The Raven Boys, by Maggie Stiefvater, A Haunting Tale of Friendship, Family, Privilege, and the Supernatural

At the heart of Maggie Stiefvater’s latest work for young adults, The Raven Boys, lies a haunting tale that delivers so much more than a mere story of the supernatural, as Stiefvater’s fans have come to expect. This intricately woven novel explores the depths of friendship, the true meaning of family, the mystery of life after death, and the lengths some people will go to achieve the impossible.

Sixteen-year-old Blue Sargent’s clairvoyant mother and “Aunts” have warned her against falling in love for as long as she can remember. But these warnings come not from the the jaded wounds of the women’s own experiences, but from their reading of her future. Each has “seen” Blue’s fate: one day she will kill her “true love” with a kiss. The prophecy looms over the story like a mythical combination of the fruit just out of  Tantalus’s reach, and a precarious Sword of Damocles hanging overhead. With each page readers will find themselves alternately cheering for and worrying over the Raven Boys of the title, students at the prestigious Aglionby Academy, a private college-prep school of the rich, famous, and spoiled. The boys themselves, however, have something other than romance and mischief-making on their minds. Led by the charismatic, charming, and notably not stereotypical rich kid, Richard Gansey, III, the boys are hunting for the final resting place of the legendary Owen Glendower, a medieval Welsh noble, and “freedom fighter” who fought against the English occupation of his homeland. According to myths told about the knight, his body was brought to the Americas and buried where the mysterious powers of ancient Ley Lines have preserved him in a perpetual sleep. To the one who awakens him, Glendower will grant a wish.

But make no mistake, this is not a story of forbidden love and fairy tale quests. The boys of Aglionby, along with Blue, embark on a search for the sleeping knight that puts them all directly in the path of others searching for him, whose motives for awaking the knight involve dark secrets and revenge. Using the arts of a master storyteller, humor, imagination, and a keenly observed ear for the voices of young people, Stiefvater takes her readers deep into the individual psyches of her characters, revealing the painful truth of their longing, their losses, and the complexity of family dynamics, both the love and the hate. Along the way, Stiefvater leaves a trail of clues that point straight to the inevitable revelations about the boys’ friendships, lives, and one not so restful afterlife.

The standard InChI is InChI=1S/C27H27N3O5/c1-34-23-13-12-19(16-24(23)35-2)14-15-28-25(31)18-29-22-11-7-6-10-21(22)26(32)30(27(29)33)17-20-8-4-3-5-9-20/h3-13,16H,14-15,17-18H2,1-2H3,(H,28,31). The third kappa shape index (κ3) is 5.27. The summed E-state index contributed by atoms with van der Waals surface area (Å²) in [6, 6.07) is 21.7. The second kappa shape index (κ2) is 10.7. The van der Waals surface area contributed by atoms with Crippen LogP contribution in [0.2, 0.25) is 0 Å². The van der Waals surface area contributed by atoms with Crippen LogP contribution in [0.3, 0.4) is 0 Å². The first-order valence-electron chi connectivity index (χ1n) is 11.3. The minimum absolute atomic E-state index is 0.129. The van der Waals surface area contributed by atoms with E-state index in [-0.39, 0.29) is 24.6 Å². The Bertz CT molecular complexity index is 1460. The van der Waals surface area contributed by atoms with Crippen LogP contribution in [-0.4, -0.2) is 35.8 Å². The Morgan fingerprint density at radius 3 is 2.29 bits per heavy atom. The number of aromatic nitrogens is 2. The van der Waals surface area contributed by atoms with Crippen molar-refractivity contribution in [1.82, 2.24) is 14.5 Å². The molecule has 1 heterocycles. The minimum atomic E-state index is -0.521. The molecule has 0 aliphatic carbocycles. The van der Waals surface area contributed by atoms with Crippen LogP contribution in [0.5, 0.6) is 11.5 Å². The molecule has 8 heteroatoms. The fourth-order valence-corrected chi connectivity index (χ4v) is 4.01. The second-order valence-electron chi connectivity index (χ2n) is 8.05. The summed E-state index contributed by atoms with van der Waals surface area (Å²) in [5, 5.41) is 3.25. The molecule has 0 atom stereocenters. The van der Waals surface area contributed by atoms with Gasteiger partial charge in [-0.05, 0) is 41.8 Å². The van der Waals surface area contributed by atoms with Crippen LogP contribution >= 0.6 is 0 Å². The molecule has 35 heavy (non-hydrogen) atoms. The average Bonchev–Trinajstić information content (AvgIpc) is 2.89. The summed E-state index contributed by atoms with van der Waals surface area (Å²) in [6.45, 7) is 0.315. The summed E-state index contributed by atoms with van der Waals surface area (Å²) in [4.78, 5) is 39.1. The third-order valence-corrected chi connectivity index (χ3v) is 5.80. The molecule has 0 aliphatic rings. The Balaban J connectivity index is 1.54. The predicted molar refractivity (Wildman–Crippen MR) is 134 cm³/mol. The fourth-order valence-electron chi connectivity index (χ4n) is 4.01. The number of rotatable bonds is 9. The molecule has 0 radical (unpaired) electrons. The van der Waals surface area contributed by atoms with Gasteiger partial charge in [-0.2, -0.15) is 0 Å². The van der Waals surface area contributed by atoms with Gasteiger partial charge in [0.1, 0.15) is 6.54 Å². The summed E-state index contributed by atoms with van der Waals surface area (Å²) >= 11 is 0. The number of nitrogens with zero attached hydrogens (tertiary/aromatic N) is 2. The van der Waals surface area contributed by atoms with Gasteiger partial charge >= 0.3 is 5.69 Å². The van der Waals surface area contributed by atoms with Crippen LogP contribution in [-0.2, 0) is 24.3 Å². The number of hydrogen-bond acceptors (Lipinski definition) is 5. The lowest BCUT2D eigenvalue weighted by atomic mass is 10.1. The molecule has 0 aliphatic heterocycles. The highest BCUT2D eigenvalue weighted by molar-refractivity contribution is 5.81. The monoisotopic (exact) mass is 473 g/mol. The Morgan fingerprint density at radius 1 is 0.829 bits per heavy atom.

While the story hints at sexual tension, it barely moves beyond flirtatious glances between Blue and Adam, the Raven Boy who attends Aglionby on scholarship and works three jobs to pay  the hefty tuition. Mild incidents of “questionable” behavior include drinking, neglect of school work, and the practice of witchcraft. The two most violent scenes grow organically out of the story and involve the beating of Adam by his own father, and some gun play, that, while tense, spare the reader gory details.

The conclusion of this first volume of a series will leave you eager and anxious to return to the quest in the next volume.

Sex – 0

Violence – V

Questionable Behavior – ?

Daughter of Smoke and Bone: What would have happened if Romeo and Juliette were something other than flesh and bone.

Few books have affected me the way Laini Taylor’s Daughter of Smoke and Bone did. Beginning with the opening lines, “Once upon a time, an angel and a devil fell in love. It did not end well,” this story surprised me with its inventiveness, razor-sharp insights into the ways of the heart, and truth-telling.

Despite Karou’s mysterious background and history, and the tattoos of eyes on her palms, she is, for all she knows, a normal human art student, studying in Prague. Okay so she was raised by Brimstone, a half-beast, half who-knows what else, with ram’s horns, who deals in teeth and wishes. Written in close-in third-person narration, the beauty of this story resides in its ability to keep the reader, and the protagonist guessing about Karou’s truth. Interspersed with the story of Karou, who using enigmatic magic portals to other locations on the globe, Taylor introduces a character of ethereal background, Achiva, whose sole purpose initially seems to be to thwart Karou’s errands to collect teeth for Brimstone.

With each reveal, the story becomes more and more intriguing, drawing the reader into the world of the Chimera and its battle against the Empire of “Angels.” But this story is no mere fantasy concerning forbidden love. This complex tale explores the nature of war, the process of empire, and the slippery definitions of good and evil in a world where truth seems to depend on one’s personal perspective and the vagaries of a war dependent on tightly controlled knowledge. In Taylor’s story of betrayal and redemption, hope and despair, the final, devastating passage drives a shattering wedge between Akiva and Karou’s that makes waiting for the next installment (due out November 2012) feel something akin to the torture the two deeply drawn protagonists experience themselves.